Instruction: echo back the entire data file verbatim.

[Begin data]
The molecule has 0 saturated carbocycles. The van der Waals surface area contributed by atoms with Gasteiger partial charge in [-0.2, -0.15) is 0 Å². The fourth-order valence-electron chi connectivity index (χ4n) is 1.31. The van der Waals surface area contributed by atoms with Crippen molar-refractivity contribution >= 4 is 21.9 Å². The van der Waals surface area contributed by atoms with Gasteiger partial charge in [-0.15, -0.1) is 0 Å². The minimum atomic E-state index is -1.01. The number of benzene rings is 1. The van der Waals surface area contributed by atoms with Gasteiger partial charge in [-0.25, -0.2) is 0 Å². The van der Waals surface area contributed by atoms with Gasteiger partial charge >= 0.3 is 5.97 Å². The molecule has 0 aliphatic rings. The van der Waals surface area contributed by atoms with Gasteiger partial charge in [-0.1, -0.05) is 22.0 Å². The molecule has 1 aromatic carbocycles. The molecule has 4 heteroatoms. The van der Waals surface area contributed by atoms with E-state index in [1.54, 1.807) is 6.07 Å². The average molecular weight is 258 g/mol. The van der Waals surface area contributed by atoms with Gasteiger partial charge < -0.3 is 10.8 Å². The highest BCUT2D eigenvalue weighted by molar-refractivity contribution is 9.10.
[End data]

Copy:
The molecule has 0 saturated carbocycles. The van der Waals surface area contributed by atoms with Gasteiger partial charge in [-0.2, -0.15) is 0 Å². The fourth-order valence-electron chi connectivity index (χ4n) is 1.31. The van der Waals surface area contributed by atoms with Crippen molar-refractivity contribution >= 4 is 21.9 Å². The van der Waals surface area contributed by atoms with Gasteiger partial charge in [-0.15, -0.1) is 0 Å². The minimum atomic E-state index is -1.01. The number of benzene rings is 1. The van der Waals surface area contributed by atoms with Gasteiger partial charge in [-0.25, -0.2) is 0 Å². The van der Waals surface area contributed by atoms with Gasteiger partial charge >= 0.3 is 5.97 Å². The molecule has 0 aliphatic rings. The van der Waals surface area contributed by atoms with Gasteiger partial charge in [-0.1, -0.05) is 22.0 Å². The molecule has 1 aromatic carbocycles. The molecule has 4 heteroatoms. The van der Waals surface area contributed by atoms with E-state index in [1.54, 1.807) is 6.07 Å². The average molecular weight is 258 g/mol. The van der Waals surface area contributed by atoms with Gasteiger partial charge < -0.3 is 10.8 Å². The highest BCUT2D eigenvalue weighted by molar-refractivity contribution is 9.10.